We hope you see that instruction designed for adults tends to be more effective if it is learner-centered than if it is instructor-centered. The instructor must maintain a careful balance between the presentation of new material and its applications, discussion and participation among students, and the quarter's calendar. Actually the instructor must wrestle with the paradox of establishing control by risking giving it up! By giving up tendencies to feel good about expertly delivering information to the students and to feel threatened by student challenges to the course plan, the instructor gains the kind of facilitative control that is most effective for adult learners. The following chart gives some more explanation.

Teaching Styles
No one model of instruction will be the best for all situations. Two contrasting models are shown below; one or both or a combination could be used in online courses:


The learning objective is usually the transfer of knowledge, information, or skills from the instructor to the students. The instructor more or less controls the material to be learned and the pace of learning while presenting the course content to the students. The purpose of learning is to acquire and memorize new knowledge or learn new skills.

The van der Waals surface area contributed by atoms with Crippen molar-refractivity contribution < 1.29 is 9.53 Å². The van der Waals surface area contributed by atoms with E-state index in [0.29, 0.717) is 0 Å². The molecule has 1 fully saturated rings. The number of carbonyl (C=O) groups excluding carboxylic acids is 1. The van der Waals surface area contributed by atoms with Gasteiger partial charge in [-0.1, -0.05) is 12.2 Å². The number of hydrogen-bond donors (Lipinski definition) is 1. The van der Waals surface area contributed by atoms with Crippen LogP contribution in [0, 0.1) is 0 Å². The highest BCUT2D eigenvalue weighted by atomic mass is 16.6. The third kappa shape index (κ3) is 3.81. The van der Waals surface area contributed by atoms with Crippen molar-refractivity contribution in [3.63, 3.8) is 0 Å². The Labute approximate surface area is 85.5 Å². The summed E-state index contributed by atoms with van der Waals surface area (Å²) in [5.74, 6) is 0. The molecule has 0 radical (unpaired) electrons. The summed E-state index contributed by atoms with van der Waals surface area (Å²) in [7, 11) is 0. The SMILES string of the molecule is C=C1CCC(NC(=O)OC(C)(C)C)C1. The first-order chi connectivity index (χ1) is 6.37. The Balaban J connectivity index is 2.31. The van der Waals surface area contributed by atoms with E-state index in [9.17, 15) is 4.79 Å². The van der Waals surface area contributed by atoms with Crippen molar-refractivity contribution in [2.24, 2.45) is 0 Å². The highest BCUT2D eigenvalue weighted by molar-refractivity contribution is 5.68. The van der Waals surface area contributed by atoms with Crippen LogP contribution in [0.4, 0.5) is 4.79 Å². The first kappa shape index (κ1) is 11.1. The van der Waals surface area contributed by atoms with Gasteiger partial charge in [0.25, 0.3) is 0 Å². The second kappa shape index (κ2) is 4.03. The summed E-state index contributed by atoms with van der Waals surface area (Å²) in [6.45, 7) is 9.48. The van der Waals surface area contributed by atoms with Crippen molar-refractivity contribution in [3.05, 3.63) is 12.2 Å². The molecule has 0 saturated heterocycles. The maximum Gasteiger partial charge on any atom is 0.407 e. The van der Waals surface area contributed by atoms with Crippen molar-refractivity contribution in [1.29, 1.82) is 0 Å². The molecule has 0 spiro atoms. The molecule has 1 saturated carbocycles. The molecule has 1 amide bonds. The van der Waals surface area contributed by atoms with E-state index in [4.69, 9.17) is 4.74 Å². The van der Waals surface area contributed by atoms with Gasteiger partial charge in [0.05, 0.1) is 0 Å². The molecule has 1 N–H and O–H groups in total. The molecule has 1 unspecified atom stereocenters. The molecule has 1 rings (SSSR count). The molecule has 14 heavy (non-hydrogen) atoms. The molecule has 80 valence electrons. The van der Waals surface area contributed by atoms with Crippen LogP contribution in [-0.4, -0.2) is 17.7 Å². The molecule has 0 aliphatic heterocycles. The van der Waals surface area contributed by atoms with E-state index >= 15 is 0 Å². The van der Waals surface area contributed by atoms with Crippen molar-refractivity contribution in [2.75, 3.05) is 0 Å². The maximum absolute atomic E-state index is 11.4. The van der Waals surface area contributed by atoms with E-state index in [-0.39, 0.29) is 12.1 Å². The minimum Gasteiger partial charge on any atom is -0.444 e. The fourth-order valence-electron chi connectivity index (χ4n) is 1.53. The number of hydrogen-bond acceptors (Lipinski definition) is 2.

The underlying philosophy is that students learn best not only by receiving knowledge but also by interpreting it, learning through discovery while also setting the pace of their own learning. Instructors coach and mentor students to facilitate their learning, designing experiences through which students acquire new knowledge and develop new skills.
In general, student controlled learning (learner-centered) works best when the learners are relatively mature and possess significant related knowledge or where there is no particular sequencing of the material to be learned. Instructor control of the presentation of course materials (instructor-centered) is more appropriate when learners are less mature and lack necessary prior knowledge. Learners who are immature or lack necessary prior knowledge frequently make poor instructional choices if left on their own (e.g., they are unlikely to estimate correctly whether practice is needed, when sufficient mastery has been attained, etc.).